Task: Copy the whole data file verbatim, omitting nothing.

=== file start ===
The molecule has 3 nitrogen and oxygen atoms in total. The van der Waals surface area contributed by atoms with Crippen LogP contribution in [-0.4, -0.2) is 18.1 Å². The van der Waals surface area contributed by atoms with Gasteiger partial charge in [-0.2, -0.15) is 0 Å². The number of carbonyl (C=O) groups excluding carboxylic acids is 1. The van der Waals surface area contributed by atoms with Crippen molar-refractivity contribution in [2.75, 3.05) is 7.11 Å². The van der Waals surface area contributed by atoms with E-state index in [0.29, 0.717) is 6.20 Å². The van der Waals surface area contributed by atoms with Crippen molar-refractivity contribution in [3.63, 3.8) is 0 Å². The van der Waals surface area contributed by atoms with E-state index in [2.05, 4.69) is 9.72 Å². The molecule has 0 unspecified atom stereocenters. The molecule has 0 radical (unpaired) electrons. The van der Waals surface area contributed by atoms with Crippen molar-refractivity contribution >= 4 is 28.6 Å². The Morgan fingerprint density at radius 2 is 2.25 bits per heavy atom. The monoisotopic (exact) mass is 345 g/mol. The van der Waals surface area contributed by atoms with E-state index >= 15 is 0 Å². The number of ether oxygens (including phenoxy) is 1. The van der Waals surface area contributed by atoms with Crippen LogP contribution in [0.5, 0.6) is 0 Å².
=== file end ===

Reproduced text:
The molecule has 3 nitrogen and oxygen atoms in total. The van der Waals surface area contributed by atoms with Crippen LogP contribution in [-0.4, -0.2) is 18.1 Å². The van der Waals surface area contributed by atoms with Gasteiger partial charge in [-0.2, -0.15) is 0 Å². The number of carbonyl (C=O) groups excluding carboxylic acids is 1. The van der Waals surface area contributed by atoms with Crippen molar-refractivity contribution in [2.75, 3.05) is 7.11 Å². The van der Waals surface area contributed by atoms with E-state index in [0.29, 0.717) is 6.20 Å². The van der Waals surface area contributed by atoms with Crippen molar-refractivity contribution in [3.63, 3.8) is 0 Å². The van der Waals surface area contributed by atoms with E-state index in [2.05, 4.69) is 9.72 Å². The molecule has 0 unspecified atom stereocenters. The molecule has 0 radical (unpaired) electrons. The van der Waals surface area contributed by atoms with Crippen molar-refractivity contribution >= 4 is 28.6 Å². The Morgan fingerprint density at radius 2 is 2.25 bits per heavy atom. The monoisotopic (exact) mass is 345 g/mol. The van der Waals surface area contributed by atoms with E-state index >= 15 is 0 Å². The number of ether oxygens (including phenoxy) is 1. The van der Waals surface area contributed by atoms with Crippen LogP contribution in [0.5, 0.6) is 0 Å².